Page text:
From the streets of Havana, Cuba to the bright lights of Toronto’s Rogers Centre, this is the story of the Blue Jays’ flashy shortstop Yunel Escobar.
Yunel Almenares Escobar was born November 2nd, 1982 in Havana, Cuba. Like most Cuban children, Escobar began playing baseball at an early age in the streets of the Buena Vista neighbourhood of Havana. At age 9, Escobar began playing organized baseball with his childhood best friend Brayan Peña. Both players were excelled at the game and 2 years later they found themselves playing on the Junior National Team. The experience on the National Team opened the eyes of both Escobar and Peña as to what life was like outside the Cuban border. Their first tournament was in Mexico and the two youngsters tuned in to a MLB game for the first time in their lives from their hotel room.
“That was the first time we saw Major League Baseball, and it was the Braves,” Peña says. “It really kept our attention because of their uniform.”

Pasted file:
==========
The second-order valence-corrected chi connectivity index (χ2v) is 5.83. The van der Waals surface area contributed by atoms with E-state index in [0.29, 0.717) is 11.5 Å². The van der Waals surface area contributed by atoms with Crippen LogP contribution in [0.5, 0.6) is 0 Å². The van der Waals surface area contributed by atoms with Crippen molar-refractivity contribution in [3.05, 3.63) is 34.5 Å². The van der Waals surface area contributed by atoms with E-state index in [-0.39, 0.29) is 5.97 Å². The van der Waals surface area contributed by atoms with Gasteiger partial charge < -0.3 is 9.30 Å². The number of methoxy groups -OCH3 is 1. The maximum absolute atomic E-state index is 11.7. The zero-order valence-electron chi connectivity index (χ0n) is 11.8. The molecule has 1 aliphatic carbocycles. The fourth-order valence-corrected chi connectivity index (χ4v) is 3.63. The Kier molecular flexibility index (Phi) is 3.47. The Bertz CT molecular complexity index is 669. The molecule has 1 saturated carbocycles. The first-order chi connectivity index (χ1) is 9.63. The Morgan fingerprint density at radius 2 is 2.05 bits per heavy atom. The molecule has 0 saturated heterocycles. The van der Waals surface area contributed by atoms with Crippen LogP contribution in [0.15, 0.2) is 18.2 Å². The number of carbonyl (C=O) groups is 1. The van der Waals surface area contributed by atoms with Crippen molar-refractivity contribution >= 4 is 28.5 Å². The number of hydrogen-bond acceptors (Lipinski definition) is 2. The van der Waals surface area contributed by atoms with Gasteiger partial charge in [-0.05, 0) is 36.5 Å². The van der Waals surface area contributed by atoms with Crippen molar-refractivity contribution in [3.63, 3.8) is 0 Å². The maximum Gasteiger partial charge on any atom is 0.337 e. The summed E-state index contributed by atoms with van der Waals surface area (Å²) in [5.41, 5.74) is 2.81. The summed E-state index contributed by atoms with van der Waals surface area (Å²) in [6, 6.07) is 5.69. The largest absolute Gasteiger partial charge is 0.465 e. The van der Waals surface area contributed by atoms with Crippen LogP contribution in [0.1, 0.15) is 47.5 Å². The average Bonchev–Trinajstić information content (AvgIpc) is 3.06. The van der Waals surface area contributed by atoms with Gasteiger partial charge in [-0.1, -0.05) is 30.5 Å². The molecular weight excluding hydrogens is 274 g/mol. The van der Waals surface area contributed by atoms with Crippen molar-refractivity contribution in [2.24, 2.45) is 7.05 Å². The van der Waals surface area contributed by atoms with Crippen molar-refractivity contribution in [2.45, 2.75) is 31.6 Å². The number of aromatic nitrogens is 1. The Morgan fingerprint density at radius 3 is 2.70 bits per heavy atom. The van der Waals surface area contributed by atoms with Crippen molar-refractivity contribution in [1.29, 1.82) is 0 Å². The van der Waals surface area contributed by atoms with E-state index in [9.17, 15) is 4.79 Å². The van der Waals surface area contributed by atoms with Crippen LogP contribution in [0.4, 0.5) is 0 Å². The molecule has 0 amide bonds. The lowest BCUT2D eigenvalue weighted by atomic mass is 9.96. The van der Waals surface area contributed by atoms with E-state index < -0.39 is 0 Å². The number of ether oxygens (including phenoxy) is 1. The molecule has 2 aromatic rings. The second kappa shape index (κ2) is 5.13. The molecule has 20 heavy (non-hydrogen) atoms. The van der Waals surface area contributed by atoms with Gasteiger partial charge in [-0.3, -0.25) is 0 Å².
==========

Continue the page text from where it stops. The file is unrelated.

It was then that the two boys had thoughts about leaving the only home they had ever known.
In 1999, at an under-17 tournament in Venezuela, Peña made his move. He hopped through the window in a hotel lobby bathroom into a waiting car and left his family and country behind. Because of Escobar’s close relationship with Peña, he had to deal with allegations and increased scrutiny immediately following his friend’s defection. Escobar was questioned relentlessly by Cuban authorities. They considered suspending him but couldn’t prove he knew of Peña’s plans. However they did suspend him for flipping balls into the stands and wearing his pants too long. These suspensions combined with a suffocating security presence motivated Escobar to join his friend in the US even more.
Escobar eventually joined the famed Havana Industriales as a backup shortstop and utility infielder. As is the case in Cuba, one may be a great player but play sparingly in the Cuban National Series. Since players can not be traded between teams, if a player is blocked at a position, he is really blocked.